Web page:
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Children Involved?
If the person with a NRPF condition is a parent of a child in the UK, they should seek advice about whether the condition could be lifted in order to protect their child's welfare.

This is because of a 2021 High Court judgement.
In [2021] EWHC 1085 (Admin),
the High Court ruled that the government's ‘no recourse to public funds’ (NRPF) policy unlawfully fails to safeguard and promote the welfare of children.
The High Court quashed the judgement in In ST & Anor v Secretary of State for the Home Department [2021] EWHC 1085 (Admin) (29 April 2021), to impose NRPF on a South African parent of a British child.

Lady Justice Laing concluded that paragraph GEN1.11A of Appendix FM to the Immigration rules (which states when the NRPF will/will not be applied to a parent or child) does not fully comply with the requirements of section 55 of the Borders Citizenship and Immigration Act 2009 to ensure that any functions or services in relation to immigration have regard to the need to safeguard and promote the welfare of children in the UK.
If a non EEA national with a child has been told they have No Recourse to Public Funds they should seek advice from a registered immigration adviser as soon as possible.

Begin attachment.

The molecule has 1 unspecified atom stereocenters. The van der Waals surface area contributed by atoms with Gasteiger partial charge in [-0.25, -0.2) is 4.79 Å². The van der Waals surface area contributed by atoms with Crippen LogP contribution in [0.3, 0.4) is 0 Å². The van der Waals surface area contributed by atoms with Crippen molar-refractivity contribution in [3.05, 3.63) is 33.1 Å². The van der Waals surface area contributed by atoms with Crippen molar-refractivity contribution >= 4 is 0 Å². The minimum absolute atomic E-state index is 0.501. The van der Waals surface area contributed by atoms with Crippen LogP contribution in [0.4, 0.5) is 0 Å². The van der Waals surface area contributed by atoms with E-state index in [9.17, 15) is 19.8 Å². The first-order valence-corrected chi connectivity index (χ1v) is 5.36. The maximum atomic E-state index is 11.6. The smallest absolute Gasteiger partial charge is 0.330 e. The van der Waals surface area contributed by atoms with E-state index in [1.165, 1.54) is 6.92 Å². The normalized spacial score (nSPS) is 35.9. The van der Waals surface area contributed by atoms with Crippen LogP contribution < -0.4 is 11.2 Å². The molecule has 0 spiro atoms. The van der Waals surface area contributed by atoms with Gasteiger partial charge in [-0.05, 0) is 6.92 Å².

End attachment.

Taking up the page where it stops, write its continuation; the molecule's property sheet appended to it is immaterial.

Section 55 Duty regarding the welfare of children
(1)The Secretary of State must make arrangements for ensuring that—
(a)the functions mentioned in subsection (2) are discharged having regard to the need to safeguard and promote the welfare of children who are in the United Kingdom, and
(b)any services provided by another person pursuant to arrangements which are made by the Secretary of State and relate to the discharge of a function mentioned in subsection (2) are provided having regard to that need.
(2)The functions referred to in subsection (1) are—
(a)any function of the Secretary of State in relation to immigration, asylum or nationality;
(b)any function conferred by or by virtue of the Immigration Acts on an immigration officer;
(c)any general customs function of the Secretary of State;
(d)any customs function conferred on a designated customs official.
(3)A person exercising any of those functions must, in exercising the function, have regard to any guidance given to the person by the Secretary of State for the purpose of subsection (1)..





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